22. Kleiger, RE, Stein, PK, and Bigger, JT (2005). Heart rate variability: measurement and clinical utility. Ann Noninvasive Electrocardiol. 10, 88-101.
    Pubmed CrossRef
  23. Umetani, K, Singer, DH, McCraty, R, and Atkinson, M (1998). Twenty-four hour time domain heart rate variability and heart rate: relations to age and gender over nine decades. J Am Coll Cardiol. 31, 593-601.
    Pubmed CrossRef
  24. Pocock, SJ, and Simon, R (1975). Sequential treatment assignment with balancing for prognostic factors in the controlled clinical trial. Biometrics. 31, 103-115.
    Pubmed CrossRef
  25. Pocock, S (1983). Clinical trials - a practical approach. Chichester: John Wiley & Sons, pp. 80-87.
  26. Carnevali, L, and Sgoifo, A (2014). Vagal modulation of resting heart rate in rats: the role of stress, psychosocial factors, and physical exercise. Front Physiol. 5, 118.
    Pubmed KoreaMed CrossRef
  27. Pittig, A, Arch, JJ, Lam, CW, and Craske, MG (2013). Heart rate and heart rate variability in panic, social anxiety, obsessive-compulsive, and generalized anxiety disorders at baseline and in response to relaxation and hyperventilation. Int J Psychophysiol. 87, 19-27.
  28. Willemen, HL, Eijkelkamp, N, and Garza Carbajal, A (2014). Monocytes/macrophages control resolution of transient inflammatory pain. J Pain. 15, 496-506.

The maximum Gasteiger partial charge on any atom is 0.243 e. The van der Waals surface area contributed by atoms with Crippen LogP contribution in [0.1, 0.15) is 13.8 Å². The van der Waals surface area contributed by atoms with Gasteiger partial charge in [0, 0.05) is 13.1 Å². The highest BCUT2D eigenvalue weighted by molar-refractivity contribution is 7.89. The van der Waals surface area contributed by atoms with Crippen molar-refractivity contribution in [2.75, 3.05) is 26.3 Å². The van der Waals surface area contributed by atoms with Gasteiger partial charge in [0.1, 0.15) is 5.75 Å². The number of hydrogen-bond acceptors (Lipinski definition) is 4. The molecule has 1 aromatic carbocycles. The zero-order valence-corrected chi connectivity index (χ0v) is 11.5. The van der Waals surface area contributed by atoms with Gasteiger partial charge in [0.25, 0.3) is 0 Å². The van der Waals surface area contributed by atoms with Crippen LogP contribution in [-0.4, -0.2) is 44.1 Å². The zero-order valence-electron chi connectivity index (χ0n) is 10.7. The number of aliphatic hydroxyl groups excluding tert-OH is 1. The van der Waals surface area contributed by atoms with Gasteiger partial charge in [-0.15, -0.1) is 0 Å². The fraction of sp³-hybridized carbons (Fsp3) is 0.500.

Pubmed KoreaMed CrossRef
  29. Hughes, PA, Harrington, AM, and Castro, J (2013). Sensory neuro-immune interactions differ between irritable bowel syndrome subtypes. Gut. 62, 1456-1465.
  30. Bashashati, M, Rezaei, N, and Shafieyoun, A (2014). Cytokine imbalance in irritable bowel syndrome: a systematic review and meta-analysis. Neurogastroenterol Motil. 26, 1036-1048.
    Pubmed CrossRef
  31. Ford, AC, Bercik, P, Morgan, DG, Bolino, C, Pintos-Sanchez, MI, and Moayyedi, P (2014). Characteristics of functional bowel disorder patients: a cross-sectional survey using the Rome III criteria. Aliment Pharmacol Ther. 39, 312-321.
  32. Gerson, CD, Gerson, J, and Gerson, MJ (2013). Group hypnotherapy for irritable bowel syndrome with long-term follow-up. Int J Clin Exp Hypn. 61, 38-54.

This Article



Aims and Scope